Smart discussion about toxics policy reform

Why Are BPA and Other Chemicals in the Womb?

As a physician, I’m careful to ask my patients for a complete list of their medications  before prescribing another pharmaceutical because drugs that may not have any important side effects when taken individually can cause significant toxicity when mixed in the body.

As a scientist specializing in environmental health, I’m quite concerned about new Environmental Working Group-commissioned research that has detected more than 200 environmental pollutants in the cord blood of 10 American newborns from racial and ethnic minority groups.

Worse, many of the chemicals identified in the cord blood samples cause irreversible changes in the brains, reproductive systems and other vital organs of fetal and newborn test animals. Among the worst actors:

  • Bisphenol A, a hormone-disrupting plastic chemical now under federal scrutiny for a possible ban in baby bottles, infant formula cans and other food packaging;
  • Perchlorate, a rocket fuel component and ubiquitous water pollutant that undermines thyroid function crucial to brain development ;
  • Polychlorinated biphenyls (PCBs), probable human carcinogens and endocrine disruptors effectively banned during the Carter administration, yet still showing up in human and animal tissue worldwide;
  • Lead, found in older pipes and paint, toxic to the brain and nervous system;
  • Mercury, another neurotoxin, commonly ingested in contaminated seafood like tuna.

Scientists are just beginning to explore how any one of these chemicals might undermine human development. The compounding effect of chemical mixtures on human health is uncharted territory. For example, both perchlorate and PCBs are known to affect the thyroid gland in humans. Their synergistic and/or cumulative impact on thyroid function is unknown.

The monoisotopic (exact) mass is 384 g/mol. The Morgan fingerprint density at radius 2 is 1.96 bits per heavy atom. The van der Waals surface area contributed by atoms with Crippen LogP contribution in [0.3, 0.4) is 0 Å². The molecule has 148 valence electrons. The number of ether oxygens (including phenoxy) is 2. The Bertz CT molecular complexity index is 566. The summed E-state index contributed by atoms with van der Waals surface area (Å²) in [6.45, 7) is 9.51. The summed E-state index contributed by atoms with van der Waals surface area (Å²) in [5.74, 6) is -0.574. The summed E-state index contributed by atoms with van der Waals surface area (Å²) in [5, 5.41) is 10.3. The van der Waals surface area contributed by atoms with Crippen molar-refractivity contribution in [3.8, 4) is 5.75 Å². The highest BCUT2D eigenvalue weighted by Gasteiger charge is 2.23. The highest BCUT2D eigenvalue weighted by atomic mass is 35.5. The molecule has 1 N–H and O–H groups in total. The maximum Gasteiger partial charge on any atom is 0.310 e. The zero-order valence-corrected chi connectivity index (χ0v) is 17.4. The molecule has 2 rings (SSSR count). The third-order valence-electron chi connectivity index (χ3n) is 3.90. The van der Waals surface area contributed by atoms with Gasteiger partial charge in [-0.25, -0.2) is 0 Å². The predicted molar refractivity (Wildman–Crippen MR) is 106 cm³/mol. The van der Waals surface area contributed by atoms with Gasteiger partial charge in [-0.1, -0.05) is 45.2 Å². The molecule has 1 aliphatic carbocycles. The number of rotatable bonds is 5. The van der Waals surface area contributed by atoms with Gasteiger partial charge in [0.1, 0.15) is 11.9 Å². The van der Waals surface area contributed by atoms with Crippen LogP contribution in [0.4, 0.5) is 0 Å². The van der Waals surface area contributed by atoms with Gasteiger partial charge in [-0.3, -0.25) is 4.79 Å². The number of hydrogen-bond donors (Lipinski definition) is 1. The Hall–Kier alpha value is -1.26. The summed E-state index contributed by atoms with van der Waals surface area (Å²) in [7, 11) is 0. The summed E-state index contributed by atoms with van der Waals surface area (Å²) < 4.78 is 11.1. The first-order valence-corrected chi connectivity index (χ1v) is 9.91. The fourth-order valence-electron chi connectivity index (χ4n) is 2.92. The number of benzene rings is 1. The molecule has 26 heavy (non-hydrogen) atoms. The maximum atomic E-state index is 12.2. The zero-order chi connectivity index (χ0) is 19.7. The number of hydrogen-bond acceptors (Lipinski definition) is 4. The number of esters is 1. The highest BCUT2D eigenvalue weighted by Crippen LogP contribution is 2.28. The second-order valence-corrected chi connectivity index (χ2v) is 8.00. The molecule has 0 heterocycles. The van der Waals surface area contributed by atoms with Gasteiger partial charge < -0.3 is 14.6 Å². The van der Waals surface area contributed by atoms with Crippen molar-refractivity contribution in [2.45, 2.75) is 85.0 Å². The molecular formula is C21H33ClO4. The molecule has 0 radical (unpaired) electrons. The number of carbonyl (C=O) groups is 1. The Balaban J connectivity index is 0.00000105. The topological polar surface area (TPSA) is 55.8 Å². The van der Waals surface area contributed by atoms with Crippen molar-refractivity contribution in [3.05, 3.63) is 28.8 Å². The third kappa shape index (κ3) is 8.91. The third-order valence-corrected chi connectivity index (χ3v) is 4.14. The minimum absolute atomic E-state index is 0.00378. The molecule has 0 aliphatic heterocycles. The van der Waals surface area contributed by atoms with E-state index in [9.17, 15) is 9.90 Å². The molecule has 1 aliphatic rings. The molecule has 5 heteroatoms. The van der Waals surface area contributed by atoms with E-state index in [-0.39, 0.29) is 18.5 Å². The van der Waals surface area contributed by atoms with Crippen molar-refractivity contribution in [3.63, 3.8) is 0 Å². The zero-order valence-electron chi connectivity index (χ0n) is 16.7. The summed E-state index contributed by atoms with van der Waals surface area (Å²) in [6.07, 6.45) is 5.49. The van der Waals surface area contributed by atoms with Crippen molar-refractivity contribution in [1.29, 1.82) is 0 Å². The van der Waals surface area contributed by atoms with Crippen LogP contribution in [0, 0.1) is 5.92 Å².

What little we know about exposure to chemical mixtures, from animal studies, isn’t reassuring. In July 2009, researchers in Denmark and the United Kingdom reported that when they fed pregnant rats up to four hormone-disrupting chemicals — a common plasticizer, two fungicides that often contaminate food and a treatment for prostate cancer – the male pups were born with misshapen external sex organs. The more complex the mixture, the more striking the malformation.

Obviously much more research is critical. As a scientist, I’ll be keenly interested.

But as a physician, I am aware of the increasing burden of chronic disease among American children. As we learn more about how prenatal exposures to chemicals may set the stage for illness later in life, this study is one more powerful argument for immediate action to reform our nation’s policy on toxic substances.

Current federal law is so weak that it has allowed countless children to be born pre-polluted by toxic chemicals. We need to act quickly and decisively to protect future generations from these substances.


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4 Responses to “Why Are BPA and Other Chemicals in the Womb?”

  1. Charli says:

    Thanks Ms. Jacob, for posting something about chemical safety. I think making industrial chemicals safe for everyone is something we can all get behind. Problem is: mandating more chemical testing, the kind being advocated by the Safer Chemicals coalition, will kill millions of animals, cost hundreds of millions of dollars, and give us questionable results.

    Recently the New York Times gave the example: “The chemical industry cites one recent study in which BPA did not cause harm to the reproductive health of Long-Evans rats… while CD-1 mice (also used in many experiments) are more vulnerable. Are humans more like Long-Evans rats or like CD-1 mice?” This is precisely the problem.